UPDATE: Human Rights Ordinance Passes 6-1 in Royal Oak
Commissioners poised to create ordinance that would prohibit discrimination.
Monday, 9:16 p.m.: The Royal Oak City Commission passed a human rights ordinance on Monday by a vote of 6-1. Commissioner David Poulton was the lone dissenter. He indicated that the city has proven it is "tolerant" and preferred the matter be put before voters. More details will be posted when available.
Sunday, 5 a.m: The much talked about human rights ordinance for Royal Oak could be voted into law today, if commissioners are satisfied with answers to questions about monitoring compliance and processing complaints.
When the ordinance passed 6-1 on a first reading in January, commissioners also wanted to know if its protections were covered under existing state or federal laws.
If approved, the ordinance would prohibit discrimination in employment, housing or public accommodation on the basis of a variety of factors including race, religion, weight, marital status, sexual orientation, gender identity or HIV status. A violation would be a civil infraction, punishable by a fine of up to $500, plus the costs of investigation and prosecution.
Similar laws already are on the books in about a dozen Michigan communities, including Ferndale, Birmingham and Ann Arbor. Some of those communities were contacted to glean answers to the questions Royal Oak commissioners wanted before casting a final vote on the issue.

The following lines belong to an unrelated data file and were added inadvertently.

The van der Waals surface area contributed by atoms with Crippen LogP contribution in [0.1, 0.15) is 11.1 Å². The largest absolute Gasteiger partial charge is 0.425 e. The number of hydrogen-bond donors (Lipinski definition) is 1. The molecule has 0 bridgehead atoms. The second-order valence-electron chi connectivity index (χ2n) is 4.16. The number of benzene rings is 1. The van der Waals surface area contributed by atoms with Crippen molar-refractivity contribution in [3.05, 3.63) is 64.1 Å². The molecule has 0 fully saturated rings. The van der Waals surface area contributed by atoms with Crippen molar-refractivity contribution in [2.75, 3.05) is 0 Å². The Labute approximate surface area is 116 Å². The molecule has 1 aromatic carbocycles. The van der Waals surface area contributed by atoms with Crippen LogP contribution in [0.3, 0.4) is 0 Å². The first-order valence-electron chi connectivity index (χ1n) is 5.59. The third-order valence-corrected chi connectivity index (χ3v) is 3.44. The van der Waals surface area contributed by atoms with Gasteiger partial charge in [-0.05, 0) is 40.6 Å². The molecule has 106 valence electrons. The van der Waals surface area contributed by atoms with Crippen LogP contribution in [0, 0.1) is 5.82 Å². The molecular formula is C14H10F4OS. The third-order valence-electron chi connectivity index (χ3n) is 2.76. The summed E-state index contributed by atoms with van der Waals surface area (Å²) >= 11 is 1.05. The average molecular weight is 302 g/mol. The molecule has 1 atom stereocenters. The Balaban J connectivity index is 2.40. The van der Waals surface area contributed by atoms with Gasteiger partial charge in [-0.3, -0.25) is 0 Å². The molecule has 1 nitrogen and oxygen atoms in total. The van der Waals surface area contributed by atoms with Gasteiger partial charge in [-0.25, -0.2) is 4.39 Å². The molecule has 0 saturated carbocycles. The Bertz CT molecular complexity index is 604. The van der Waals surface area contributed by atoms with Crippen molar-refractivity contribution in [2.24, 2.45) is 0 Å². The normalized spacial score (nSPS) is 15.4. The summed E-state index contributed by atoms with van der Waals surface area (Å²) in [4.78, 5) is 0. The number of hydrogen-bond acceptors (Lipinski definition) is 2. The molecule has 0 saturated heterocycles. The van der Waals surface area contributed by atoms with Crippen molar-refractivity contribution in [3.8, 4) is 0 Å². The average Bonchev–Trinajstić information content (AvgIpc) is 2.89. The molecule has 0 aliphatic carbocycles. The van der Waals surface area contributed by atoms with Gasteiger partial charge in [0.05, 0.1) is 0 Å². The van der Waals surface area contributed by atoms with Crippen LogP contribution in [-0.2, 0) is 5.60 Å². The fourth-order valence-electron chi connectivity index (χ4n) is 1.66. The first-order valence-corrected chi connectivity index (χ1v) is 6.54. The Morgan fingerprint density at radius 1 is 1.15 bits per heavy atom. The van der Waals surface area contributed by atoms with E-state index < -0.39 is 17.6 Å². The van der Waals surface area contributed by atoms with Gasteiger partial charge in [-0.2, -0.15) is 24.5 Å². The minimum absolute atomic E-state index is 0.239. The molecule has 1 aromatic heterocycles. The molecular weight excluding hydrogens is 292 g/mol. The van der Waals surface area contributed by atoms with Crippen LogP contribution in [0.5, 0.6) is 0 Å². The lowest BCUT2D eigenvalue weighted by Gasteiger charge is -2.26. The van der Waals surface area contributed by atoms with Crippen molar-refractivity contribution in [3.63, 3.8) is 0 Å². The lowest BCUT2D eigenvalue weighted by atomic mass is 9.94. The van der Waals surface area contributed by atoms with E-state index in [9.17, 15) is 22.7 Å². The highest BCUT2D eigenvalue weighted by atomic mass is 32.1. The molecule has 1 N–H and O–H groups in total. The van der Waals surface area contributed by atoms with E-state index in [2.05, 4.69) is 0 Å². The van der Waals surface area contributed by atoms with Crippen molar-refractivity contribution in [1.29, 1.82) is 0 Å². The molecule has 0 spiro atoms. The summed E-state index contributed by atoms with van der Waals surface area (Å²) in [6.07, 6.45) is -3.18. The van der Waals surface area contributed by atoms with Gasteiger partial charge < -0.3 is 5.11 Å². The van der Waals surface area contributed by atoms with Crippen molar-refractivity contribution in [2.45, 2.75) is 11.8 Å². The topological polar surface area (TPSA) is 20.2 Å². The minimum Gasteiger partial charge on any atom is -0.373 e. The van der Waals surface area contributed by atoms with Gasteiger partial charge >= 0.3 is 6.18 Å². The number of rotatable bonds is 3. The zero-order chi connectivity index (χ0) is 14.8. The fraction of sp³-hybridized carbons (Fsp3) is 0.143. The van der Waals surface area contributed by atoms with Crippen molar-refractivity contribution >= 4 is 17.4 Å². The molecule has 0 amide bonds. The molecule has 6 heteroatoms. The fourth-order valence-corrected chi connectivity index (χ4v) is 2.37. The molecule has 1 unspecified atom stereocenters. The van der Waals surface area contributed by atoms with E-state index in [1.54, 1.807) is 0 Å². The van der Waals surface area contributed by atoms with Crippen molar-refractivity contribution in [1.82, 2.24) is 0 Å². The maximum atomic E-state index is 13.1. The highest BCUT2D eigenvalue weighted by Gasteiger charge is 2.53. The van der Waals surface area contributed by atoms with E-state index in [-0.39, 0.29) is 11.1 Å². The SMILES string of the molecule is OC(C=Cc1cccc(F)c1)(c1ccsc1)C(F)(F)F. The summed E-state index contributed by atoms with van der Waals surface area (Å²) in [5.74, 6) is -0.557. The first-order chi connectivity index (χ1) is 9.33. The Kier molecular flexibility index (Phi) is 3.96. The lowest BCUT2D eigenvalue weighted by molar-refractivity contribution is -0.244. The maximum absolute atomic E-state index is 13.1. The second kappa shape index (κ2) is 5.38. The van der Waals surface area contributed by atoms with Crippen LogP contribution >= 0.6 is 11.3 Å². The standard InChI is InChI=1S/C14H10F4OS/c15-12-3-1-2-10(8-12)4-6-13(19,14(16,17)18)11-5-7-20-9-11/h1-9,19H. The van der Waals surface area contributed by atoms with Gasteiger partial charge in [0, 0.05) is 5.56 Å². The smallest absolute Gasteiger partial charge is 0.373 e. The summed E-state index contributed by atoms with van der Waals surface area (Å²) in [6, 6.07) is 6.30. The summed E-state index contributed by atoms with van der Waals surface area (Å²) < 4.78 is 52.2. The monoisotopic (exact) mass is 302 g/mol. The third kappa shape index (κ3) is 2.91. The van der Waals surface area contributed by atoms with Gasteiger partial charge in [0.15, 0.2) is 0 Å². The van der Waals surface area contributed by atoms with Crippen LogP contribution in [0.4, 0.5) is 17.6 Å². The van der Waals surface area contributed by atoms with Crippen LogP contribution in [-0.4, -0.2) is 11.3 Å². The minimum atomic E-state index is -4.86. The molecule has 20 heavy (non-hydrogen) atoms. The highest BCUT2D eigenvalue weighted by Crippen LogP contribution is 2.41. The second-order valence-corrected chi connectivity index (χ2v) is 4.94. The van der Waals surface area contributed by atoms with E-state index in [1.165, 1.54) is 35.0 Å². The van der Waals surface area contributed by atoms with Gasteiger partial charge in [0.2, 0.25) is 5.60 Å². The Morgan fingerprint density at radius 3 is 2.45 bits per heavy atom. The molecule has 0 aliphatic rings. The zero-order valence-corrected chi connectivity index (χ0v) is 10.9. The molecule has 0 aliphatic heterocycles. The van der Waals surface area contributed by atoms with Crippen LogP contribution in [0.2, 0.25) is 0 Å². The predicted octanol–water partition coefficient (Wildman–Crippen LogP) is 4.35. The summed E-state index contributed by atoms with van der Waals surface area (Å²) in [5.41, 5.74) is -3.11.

Tonight the council will discuss the findings as presented in a memo by City Attorney Dave Gillam:
- Guaging compliance by outside vendors is often the role of a purchasing agent, someone Royal Oak officials say they can't afford to hire.
- Complaints are handled often by a human rights or human relations commission or the city manager. Gillam suggests Royal Oak's police department take on this task, even though the chief is worried about workload.
- Gillam also wrote that various ordiances already on the books in the state cover some of the protections the city is proposing.
If the council passes the ordinance, it will take affect on March 14. Previously, Commissioner David Poulton was the lone dissenter. He indicated that the city has proven it is "tolerant" so a law saying so wasn't necessary.
But Craig Covey, who is a gay rights activist, former county commissioner representing southern Royal Oak and the former mayor of Ferndale, which approved their ordinance in 2003, said it still makes a huge difference to have the law on the books, saying it is especially important to gay and lesbian residents who often aren't otherwise protected.
"It says to the community and to the world that you are looking at someone by their ability, not by their sexual orientation or race or ...," he said.
The 7:30 p.m. meeting will be held at the Royal Oak City Hall's Commission Room at 211 S. Williams St., on the 3rd floor, room 315.